Literature Review


Genital organ is mostly affected by FGTB are as follows fallopian tubes 90% to 100%, endometrium 50% to 80%, ovaries 20% to 30%, cervix 5% to 15% and vulva vagina rarely up to 1%. Transmission of disease occurs from infected person to healthy person during talk, cough, sneeze or spit and through air droplets by inhalation healthy person get infected. In female GTB infection spread from intra-abdominal site. Genital tuberculosis can also but rarely spread by sexual intercourse with infected partner. Transmission of disease to different genital organs about 90% occur by hematogenous spread from different sites where as some transmission also occur by descending mode about 7% in which transmission occur through peritoneum bowel and lymphatic mesenteric route where as 3% of transmission occur by ascending route in which transmission occur though visceral route, using infected sputum as a lubricant during sex, coitus with infected partner. In genital tuberculosis the transmission of disease to the genital organ is almost always secondary to pulmonary infection. MTB bacilli present in air reaches to the alveoli during inhalation and causing primary pulmonary tuberculosis. From pulmonary sites it is transmitted to the various organs by hematogenous spread. Among all genitourinary organs most common involve organ is kidney about 80% followed by epididymis 22%-55% of patient. Genital tb can also appear when latent form once again gets activated. Globus minor is the commonest site for hematogenous spread and it is the site from where disease usually starts to grow. TB can rarely infect genital organ directly without involvement of pulmonary organ. Sexual intercourse with infected partner can also spread tb. Morphological changes occur in genital organs after infection but in early stages they are morphologically normal. Earliest changes occur in ampulla region of fallopian tube. Cervix, vulva, and vagina are rarely affected. Due to low vitamin D level break down of host immunity occur leads to re-activation or re-infection of latent tuberculosis. Extra pulmonary tuberculosis occurs by the inhalation of contaminated air with tuberculosis bacilli. Lather on they form ghon focus. Latent form present in body can change in to active form due to pathogen and immune cell interaction. Immunocompetent MTB patient is always at high risk to developed tuberculosis (about 10% life time risk). Before 1950’s TB occur due to M. bovis which causes TB in cattle and it infect human by consuming infected milk but now pasteurization prevent almost all these incidents [8-10].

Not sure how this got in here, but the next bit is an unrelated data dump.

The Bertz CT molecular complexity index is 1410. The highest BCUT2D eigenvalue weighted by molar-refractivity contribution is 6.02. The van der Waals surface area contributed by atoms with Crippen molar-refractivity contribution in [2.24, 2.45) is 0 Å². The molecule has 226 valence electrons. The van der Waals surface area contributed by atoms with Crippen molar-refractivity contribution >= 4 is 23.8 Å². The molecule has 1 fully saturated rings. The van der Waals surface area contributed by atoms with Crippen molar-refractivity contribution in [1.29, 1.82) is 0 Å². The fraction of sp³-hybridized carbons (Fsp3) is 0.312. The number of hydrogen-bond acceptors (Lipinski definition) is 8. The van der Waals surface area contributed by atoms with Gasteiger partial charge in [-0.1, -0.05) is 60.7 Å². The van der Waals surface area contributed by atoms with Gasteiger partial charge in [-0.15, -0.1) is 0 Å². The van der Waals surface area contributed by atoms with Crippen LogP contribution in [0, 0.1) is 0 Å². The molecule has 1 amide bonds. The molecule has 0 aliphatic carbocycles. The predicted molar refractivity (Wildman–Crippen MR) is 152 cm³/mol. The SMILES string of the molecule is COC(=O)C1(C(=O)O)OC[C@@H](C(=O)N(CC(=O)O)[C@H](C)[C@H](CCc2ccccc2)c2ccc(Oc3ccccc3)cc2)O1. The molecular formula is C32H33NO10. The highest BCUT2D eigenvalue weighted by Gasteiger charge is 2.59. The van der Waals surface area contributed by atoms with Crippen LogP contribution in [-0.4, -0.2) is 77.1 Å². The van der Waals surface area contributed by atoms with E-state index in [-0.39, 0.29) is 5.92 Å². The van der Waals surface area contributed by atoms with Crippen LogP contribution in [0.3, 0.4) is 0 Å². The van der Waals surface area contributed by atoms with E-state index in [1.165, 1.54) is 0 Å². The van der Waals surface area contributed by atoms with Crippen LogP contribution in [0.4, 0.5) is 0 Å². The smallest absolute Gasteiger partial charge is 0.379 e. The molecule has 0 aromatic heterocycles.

Clinical features

Up to 11% of women having GTB may be asymptomatic. In developing countries 80% cases of GTB occurs in 20-40 years group. Due to involve of fallopian tube infertility is the commonest cause of genital tuberculosis. Due to paucibacillary nature it is very difficult to diagnose so a number of evidences are required and commonly diagnosed accidently during investigation for infertility. Common symptomatic symptoms are loss of weight, feeling bad, sweating at night, fever etc. Where as in acute stage fever, discharge from vagina and Pelvic Inflammatory Disease (PID) are common symptoms. ID tuberculosis leads to Fitz-Hugh Curtis syndrome. Other clinical symptoms are infertility, menstrual disturbance vaginal discharge after sex, pregnancy loss, abdominal distension and pain, tumour and chronic pelvic pain. In case of women with GTB at postmenopausal stage symptoms are bleeding, leucorrhoea and pyometra. In most of the cases of GTB cases symptoms like abdominal pain and pelvic examination are not present. Menorrhagia and intermenstrual bleeding is often considered as active TB. Genital tuberculosis of genital tuberculosis of female is basically known as silent and chronic disease because bacilli can remain in latent stage up to 20 years in body which is usually asymptomatic, atypical with low clinical symptoms and evidence.

Materials and Methods

Major problem of tuberculosis is its destruction nature which leads to fibrosis. So it is very important to rule out in its early stages to safe from organ damage. According to WHO diagnosis of EPTB can confirm only on the basis of culture or histology positive finding or strong clinical evidences. Almost all available tests are not enough to confirm the disease. Isolation and culture by laboratory investigation is gold standard for tuberculosis identification. Sterile urine with presence of pus cell can be considered as an involvement of genitourinary organ.